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Lord McIntosh of Haringey: My Lords, the amendment is more subtle than the ones put forward in Committee and on Report. It is particularly subtle in that although it is evidently concerned with the legal profession it does not actually say so. I admire that in a way.

There are two levels to the amendment. At a simple level, the amendment proposes that references to the prevention, restriction or distortion of competition are to be interpreted in the same way as the same references in the Competition Act. Our only objection to that at a simple level is that it is superfluous. The formulation "prevent, restrict or distort" has no

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special meaning here which it does not have in the Competition Act, the monopoly provisions of the Fair Trading Act or in Article 81(1) of the treaty.

The OFT, in its draft guidance on market investigation references, notes that,

    "EC case law and the past practice of the CC both indicate that the phrase should be interpreted broadly to encompass any reduction or dampening of actual or potential competition".

In our view, references to the prevention, restriction or distortion of competition already are to be given the same meaning as references to those concepts in the Competition Act because in both contexts the words concerned are used in the ordinary and natural meanings.

I could stop there, but to do justice to the amendment I have to refer to the question of legal professional rules because that is what the supporting speeches were about. Broadly speaking, the rules governing the provision of legal services in the United Kingdom are of two kinds: those made by statute and those made by the Bar Council and the Law Society. Rules made by statute are not the concern of this amendment. They do not fall within the Competition Act prohibitions or their EC equivalents and it is not within the power of the Competition Commission to change them in any way. Any action to modify such rules would be taken by the Government and Parliament.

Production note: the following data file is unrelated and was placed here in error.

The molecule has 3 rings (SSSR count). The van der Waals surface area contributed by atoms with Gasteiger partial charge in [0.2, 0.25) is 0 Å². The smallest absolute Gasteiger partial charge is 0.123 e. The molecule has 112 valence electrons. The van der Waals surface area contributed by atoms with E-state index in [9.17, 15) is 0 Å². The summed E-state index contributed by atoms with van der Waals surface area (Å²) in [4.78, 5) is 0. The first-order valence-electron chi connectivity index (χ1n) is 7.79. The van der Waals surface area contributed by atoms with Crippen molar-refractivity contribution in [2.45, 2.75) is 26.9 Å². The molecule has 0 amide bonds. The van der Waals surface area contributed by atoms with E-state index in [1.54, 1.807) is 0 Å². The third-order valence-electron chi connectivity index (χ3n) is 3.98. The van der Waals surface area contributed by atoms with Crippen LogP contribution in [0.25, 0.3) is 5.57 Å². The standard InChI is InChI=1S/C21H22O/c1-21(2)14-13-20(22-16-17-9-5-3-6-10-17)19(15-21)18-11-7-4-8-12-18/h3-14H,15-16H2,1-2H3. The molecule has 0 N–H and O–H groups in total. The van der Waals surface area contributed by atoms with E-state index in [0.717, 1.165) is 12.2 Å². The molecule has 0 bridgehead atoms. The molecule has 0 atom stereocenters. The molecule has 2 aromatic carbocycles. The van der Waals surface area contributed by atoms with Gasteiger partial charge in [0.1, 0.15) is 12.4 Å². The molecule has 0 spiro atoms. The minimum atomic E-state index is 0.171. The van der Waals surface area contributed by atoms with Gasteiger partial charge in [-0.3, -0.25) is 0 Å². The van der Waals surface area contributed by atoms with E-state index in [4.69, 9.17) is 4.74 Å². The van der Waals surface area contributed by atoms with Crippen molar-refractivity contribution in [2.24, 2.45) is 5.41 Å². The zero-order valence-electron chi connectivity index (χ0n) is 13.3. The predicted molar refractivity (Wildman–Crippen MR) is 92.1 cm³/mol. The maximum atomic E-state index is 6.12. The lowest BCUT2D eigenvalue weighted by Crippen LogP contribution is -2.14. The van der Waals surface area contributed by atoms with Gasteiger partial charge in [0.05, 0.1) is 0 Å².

Legal professional rules made by a body such as the Bar Council are likely in many cases to be considered to be decisions of undertakings within the meaning of Article 81(1) of the EC treaty. I understand that the Bar Council has agreed that that is the case. If the rules restrict competition to an appreciable extent and have an effect on trade between member states of the European Union, they may be prohibited under Article 81. There are a number of ways in which they may escape being prohibited, but the important thing to note is that it will be impossible for the Competition Commission, following a market investigation, to use its powers under Clause 160 to prohibit any rule which falls within the ambit of Article 81 but is not prohibited by it. This is because of the provisions of the draft new regulation for the application of Articles 81 and 82, which will implement the so-called "modernisation" of European Community competition law. We expect this to come into force before any investigations under Part 4 have been concluded.

The new regulation is expected to provide that national competition authorities must always apply Articles 81 and 82 where they are applicable and may only apply national competition law in such cases if the result of the national law proceedings is compatible with the result under Community law. So a professional rule which falls under Article 81(1) but would not, for whatever reason, have been prohibited under Article 81, will not be capable of being prohibited as a result of a market investigation. On the other hand, if a professional rule is prohibited under Article 81, no provision of national competition law can save it.

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The only situation in which the Competition Commission will be empowered to take remedial enforcement action in respect of a professional rule is where that rule is not made by statute and is not a decision of an association of undertakings within the meaning of Article 81(1). Given the case law of what constitutes an association of undertakings, it may be that no legal professional rules at all fall into this category. However, in case there should be any such rules, I shall review the possible outcomes of the Competition Commission's analysis of them under Part 4.

In the normal way, assuming no public interest intervention, there are essentially four possible outcomes. The first is that the Competition Commission may find that the rule in question does not prevent, restrict or distort competition at all. The second is that the commission may find that a rule has both adverse and beneficial effects for competition. Having identified the adverse effect on competition, the commission would be bound to consider what could be done to remedy it. If the pro-competitive effects of the rule outweigh its restrictive effect, and if the rule could not be modified in such a way as to preserve its pro-competitive consequences while removing its restrictive effect on competition, then it would not be reasonable to seek to change it. On the other hand, if it were possible to modify a rule in that way, then it would be reasonable.